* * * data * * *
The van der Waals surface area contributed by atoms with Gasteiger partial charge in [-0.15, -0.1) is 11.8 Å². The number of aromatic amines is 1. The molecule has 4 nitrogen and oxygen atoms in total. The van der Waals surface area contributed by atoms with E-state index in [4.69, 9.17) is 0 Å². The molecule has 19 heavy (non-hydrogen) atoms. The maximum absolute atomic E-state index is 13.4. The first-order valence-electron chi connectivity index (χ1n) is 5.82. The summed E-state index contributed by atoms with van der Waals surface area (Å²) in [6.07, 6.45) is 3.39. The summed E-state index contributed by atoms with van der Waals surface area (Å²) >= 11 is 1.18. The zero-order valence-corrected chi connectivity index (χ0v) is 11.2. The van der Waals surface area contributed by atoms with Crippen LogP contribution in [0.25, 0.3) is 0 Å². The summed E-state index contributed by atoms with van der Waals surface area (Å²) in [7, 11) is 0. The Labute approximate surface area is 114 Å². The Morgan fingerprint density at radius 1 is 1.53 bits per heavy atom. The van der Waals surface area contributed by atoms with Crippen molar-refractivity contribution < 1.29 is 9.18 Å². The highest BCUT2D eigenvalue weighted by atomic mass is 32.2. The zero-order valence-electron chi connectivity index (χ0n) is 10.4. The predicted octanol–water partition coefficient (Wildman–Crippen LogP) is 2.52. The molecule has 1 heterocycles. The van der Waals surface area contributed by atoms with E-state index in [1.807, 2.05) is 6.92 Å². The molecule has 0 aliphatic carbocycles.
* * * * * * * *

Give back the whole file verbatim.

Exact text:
The van der Waals surface area contributed by atoms with Gasteiger partial charge in [-0.15, -0.1) is 11.8 Å². The number of aromatic amines is 1. The molecule has 4 nitrogen and oxygen atoms in total. The van der Waals surface area contributed by atoms with E-state index in [4.69, 9.17) is 0 Å². The molecule has 19 heavy (non-hydrogen) atoms. The maximum absolute atomic E-state index is 13.4. The first-order valence-electron chi connectivity index (χ1n) is 5.82. The summed E-state index contributed by atoms with van der Waals surface area (Å²) in [6.07, 6.45) is 3.39. The summed E-state index contributed by atoms with van der Waals surface area (Å²) >= 11 is 1.18. The zero-order valence-corrected chi connectivity index (χ0v) is 11.2. The van der Waals surface area contributed by atoms with Crippen LogP contribution in [0.25, 0.3) is 0 Å². The summed E-state index contributed by atoms with van der Waals surface area (Å²) in [7, 11) is 0. The Labute approximate surface area is 114 Å². The Morgan fingerprint density at radius 1 is 1.53 bits per heavy atom. The van der Waals surface area contributed by atoms with Crippen molar-refractivity contribution < 1.29 is 9.18 Å². The highest BCUT2D eigenvalue weighted by atomic mass is 32.2. The zero-order valence-electron chi connectivity index (χ0n) is 10.4. The predicted octanol–water partition coefficient (Wildman–Crippen LogP) is 2.52. The molecule has 1 heterocycles. The van der Waals surface area contributed by atoms with E-state index in [1.807, 2.05) is 6.92 Å². The molecule has 0 aliphatic carbocycles.